What species is the alpaca related to?

In addition to the wild guanaco, which is the wild form of the alpaca and llama, there is also the wild vicuña in South America. It is much smaller and more delicate than the llama and alpaca and is only found at very high altitudes, between 12,000 and 15,000 feet.

There are two types of alpacas: The Huacaya alpaca, which has dense and full wool that is crimped. And the Suri Alpaca. On the other hand, it has a rather curly coat. Suri alpacas are much rarer than Huacaya alpacas, making up only about ten percent of the animals.

How old do alpacas get?

Alpacas are robust animals, they can live up to 20 years.


How do alpacas live?

Alpacas were probably bred by the Indians in South America around 5000 years ago. For a long time, it was thought that only the wild guanaco was the ancestor of the alpaca. Today it is assumed that the alpacas descended from both the guanaco and the vicuna.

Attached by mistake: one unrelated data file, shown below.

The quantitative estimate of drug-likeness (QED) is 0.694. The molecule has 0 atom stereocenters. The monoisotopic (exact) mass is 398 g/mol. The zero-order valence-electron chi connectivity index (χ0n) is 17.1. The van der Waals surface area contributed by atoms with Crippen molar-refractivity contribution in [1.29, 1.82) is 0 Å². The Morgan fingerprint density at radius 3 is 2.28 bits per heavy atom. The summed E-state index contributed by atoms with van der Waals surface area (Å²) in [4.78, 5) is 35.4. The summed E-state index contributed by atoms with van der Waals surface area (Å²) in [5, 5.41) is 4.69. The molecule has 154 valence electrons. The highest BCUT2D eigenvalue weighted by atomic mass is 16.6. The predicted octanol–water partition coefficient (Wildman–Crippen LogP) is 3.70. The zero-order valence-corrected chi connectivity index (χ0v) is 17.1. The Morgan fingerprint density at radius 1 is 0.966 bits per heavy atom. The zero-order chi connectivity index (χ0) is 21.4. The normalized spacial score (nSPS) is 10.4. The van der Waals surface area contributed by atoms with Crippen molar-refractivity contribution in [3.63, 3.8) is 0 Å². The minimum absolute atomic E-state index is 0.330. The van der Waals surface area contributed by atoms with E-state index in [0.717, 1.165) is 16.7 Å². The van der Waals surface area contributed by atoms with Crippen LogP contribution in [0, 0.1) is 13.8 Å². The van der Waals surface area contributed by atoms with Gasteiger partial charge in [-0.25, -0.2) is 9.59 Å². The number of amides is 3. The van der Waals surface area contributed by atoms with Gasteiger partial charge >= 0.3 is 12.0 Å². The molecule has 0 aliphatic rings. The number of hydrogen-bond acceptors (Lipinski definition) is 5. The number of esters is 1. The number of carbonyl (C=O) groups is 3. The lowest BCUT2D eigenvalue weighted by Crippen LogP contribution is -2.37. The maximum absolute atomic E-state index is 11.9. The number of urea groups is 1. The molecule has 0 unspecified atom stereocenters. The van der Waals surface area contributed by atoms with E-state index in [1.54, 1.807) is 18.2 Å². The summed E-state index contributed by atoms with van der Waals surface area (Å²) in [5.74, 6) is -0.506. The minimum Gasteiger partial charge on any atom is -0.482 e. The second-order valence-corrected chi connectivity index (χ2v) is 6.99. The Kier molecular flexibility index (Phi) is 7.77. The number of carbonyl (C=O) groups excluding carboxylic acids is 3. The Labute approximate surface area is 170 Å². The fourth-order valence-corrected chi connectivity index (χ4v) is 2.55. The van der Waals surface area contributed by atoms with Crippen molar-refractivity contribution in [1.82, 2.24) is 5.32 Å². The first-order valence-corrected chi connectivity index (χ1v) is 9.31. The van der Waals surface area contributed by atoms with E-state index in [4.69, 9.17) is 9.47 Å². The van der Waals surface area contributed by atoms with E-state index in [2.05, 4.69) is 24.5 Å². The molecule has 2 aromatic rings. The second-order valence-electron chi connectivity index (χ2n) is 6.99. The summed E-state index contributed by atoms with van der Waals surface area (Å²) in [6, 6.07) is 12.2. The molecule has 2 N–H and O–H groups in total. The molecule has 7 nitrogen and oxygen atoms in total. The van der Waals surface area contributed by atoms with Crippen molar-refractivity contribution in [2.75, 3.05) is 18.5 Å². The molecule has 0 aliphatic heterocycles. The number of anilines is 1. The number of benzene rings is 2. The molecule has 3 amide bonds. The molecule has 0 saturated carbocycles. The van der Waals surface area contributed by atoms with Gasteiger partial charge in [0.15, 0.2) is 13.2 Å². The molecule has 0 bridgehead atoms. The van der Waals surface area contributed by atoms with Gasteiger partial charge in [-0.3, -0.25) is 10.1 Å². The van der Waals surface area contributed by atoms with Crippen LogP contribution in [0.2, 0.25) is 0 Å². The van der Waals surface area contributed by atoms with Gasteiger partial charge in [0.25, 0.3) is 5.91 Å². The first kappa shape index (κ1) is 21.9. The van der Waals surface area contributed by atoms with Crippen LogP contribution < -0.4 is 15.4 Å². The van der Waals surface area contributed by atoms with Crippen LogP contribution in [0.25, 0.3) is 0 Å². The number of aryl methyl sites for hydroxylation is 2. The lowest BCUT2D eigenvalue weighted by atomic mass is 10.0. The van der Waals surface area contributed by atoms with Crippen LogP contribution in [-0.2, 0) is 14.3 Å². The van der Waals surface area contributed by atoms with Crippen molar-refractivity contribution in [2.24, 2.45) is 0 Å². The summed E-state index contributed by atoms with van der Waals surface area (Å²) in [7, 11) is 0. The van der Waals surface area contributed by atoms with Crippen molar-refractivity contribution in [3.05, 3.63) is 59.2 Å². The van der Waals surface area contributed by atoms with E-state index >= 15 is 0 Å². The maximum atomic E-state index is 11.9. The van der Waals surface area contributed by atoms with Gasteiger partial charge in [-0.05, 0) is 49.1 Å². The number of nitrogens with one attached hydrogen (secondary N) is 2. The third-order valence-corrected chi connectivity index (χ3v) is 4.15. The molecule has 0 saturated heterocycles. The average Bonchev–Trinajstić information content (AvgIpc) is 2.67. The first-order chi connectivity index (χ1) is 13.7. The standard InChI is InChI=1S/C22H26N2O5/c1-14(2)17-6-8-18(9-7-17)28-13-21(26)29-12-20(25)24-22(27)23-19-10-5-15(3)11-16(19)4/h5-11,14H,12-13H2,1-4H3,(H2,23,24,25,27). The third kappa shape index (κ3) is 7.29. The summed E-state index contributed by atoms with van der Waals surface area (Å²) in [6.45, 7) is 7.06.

Alpacas were bred by the Indians mainly because of their very fine and warm wool. Llamas, on the other hand, served more as transport animals. In ancient times, the Inca rulers who lived in present-day Peru kept large herds of alpaca and wore alpaca coats. That was the way they showed their wealth.

When the Spanish conquered South America, the alpaca was supplanted by sheep for many years. Only recently has the value of wool been recognized again, and so today more and more alpacas are being kept and very expensive and precious items of clothing are made from alpaca wool.